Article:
* ECB upgrades growth forecast, cuts inflation outlook
* Ex-FBI chief Comey testifies, markets show little reaction
(Updates prices, adds comment)
By Gertrude Chavez-Dreyfuss
NEW YORK, June 8 U.S. Treasury yields rose on
Thursday as investors looked past the testimony of former
Federal Bureau of Investigation chief James Comey, who made no
new revelation about the agency's Russian probe, to focus on the
Federal Reserve's widely expected interest rate hike next week.
Comey, fired by U.S. President Donald Trump on May 9,
testified before a Senate committee on Thursday that he was
disturbed by Trump's bid to get him to drop a probe into former
national security adviser Michael Flynn. Comey, however, would
not say whether he thought the president sought to obstruct
The Senate was investigating whether the Trump campaign team
conspired with Russia to influence the U.S. presidential
election last year.
"I think the market is taking less of an alarmist review of
this situation because there is no smoking gun here that there
has been any illegal activity by high-ranking officials, so it's
not particularly impactful for thinking about the impact for
Trump's economic agenda," said Tom Simons, money market
economist, at Jefferies in New York.
Tom di Galoma, managing director at Seaport Global Holdings
in New York, noted that the more important driver for the market
was next week's expected rate hike.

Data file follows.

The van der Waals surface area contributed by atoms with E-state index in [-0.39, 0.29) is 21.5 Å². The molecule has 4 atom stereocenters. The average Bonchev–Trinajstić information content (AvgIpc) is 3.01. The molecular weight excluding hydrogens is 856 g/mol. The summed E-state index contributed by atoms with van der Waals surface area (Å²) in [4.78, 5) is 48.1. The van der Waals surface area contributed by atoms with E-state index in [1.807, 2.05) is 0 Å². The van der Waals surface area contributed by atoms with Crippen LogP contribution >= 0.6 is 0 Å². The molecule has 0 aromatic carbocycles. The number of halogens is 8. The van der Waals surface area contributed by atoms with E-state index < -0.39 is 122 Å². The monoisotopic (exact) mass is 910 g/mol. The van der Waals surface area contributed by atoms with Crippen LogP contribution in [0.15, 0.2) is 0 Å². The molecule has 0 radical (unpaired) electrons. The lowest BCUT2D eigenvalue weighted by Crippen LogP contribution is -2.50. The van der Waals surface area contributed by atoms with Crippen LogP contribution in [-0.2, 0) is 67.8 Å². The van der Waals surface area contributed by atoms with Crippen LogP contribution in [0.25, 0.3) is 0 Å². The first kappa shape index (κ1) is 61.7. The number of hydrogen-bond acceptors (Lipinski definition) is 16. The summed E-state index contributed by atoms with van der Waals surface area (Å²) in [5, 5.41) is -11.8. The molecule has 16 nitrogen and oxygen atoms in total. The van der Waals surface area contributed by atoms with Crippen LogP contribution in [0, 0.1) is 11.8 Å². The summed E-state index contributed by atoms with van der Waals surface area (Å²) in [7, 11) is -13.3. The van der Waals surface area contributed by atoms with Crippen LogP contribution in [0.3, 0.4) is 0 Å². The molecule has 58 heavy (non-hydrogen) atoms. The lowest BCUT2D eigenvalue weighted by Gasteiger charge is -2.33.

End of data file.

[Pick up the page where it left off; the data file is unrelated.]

Rate futures have fully priced in a Fed tightening at the
June 14 policy meeting.
The European Central Bank's decision on Thursday not to cut
interest rates as the euro zone economy rebounded, as well as
remarks by its president, Mario Draghi, spurred a brief initial
drop in U.S. yields, in line with those of German bonds.
The ECB also said subdued inflation meant it would continue
to pump stimulus into the region's economy.
Draghi said in a news briefing that reducing asset purchases
in the region was not discussed at the meeting, and that the ECB
would be in the market for a long time.
The ECB estimated inflation of 1.5 percent in 2017 and 1.3
percent in 2018, compared with its forecasts of 1.7 percent and
1.6 percent respectively in March. That is well below its target
of just under 2 percent.
In late trading, U.S. 10-year notes were last
down 4/32 in price, with yields at 2.193 percent, compared with
2.180 percent late on Wednesday.
U.S. 30-year bonds fell 10/32 in price, yielding 2.852
percent, compared with Wednesday's 2.837 percent.
(Reporting by Gertrude Chavez-Dreyfuss; Additional reporting by
Dion Rabouin; Editing by Chris Reese and Richard Chang)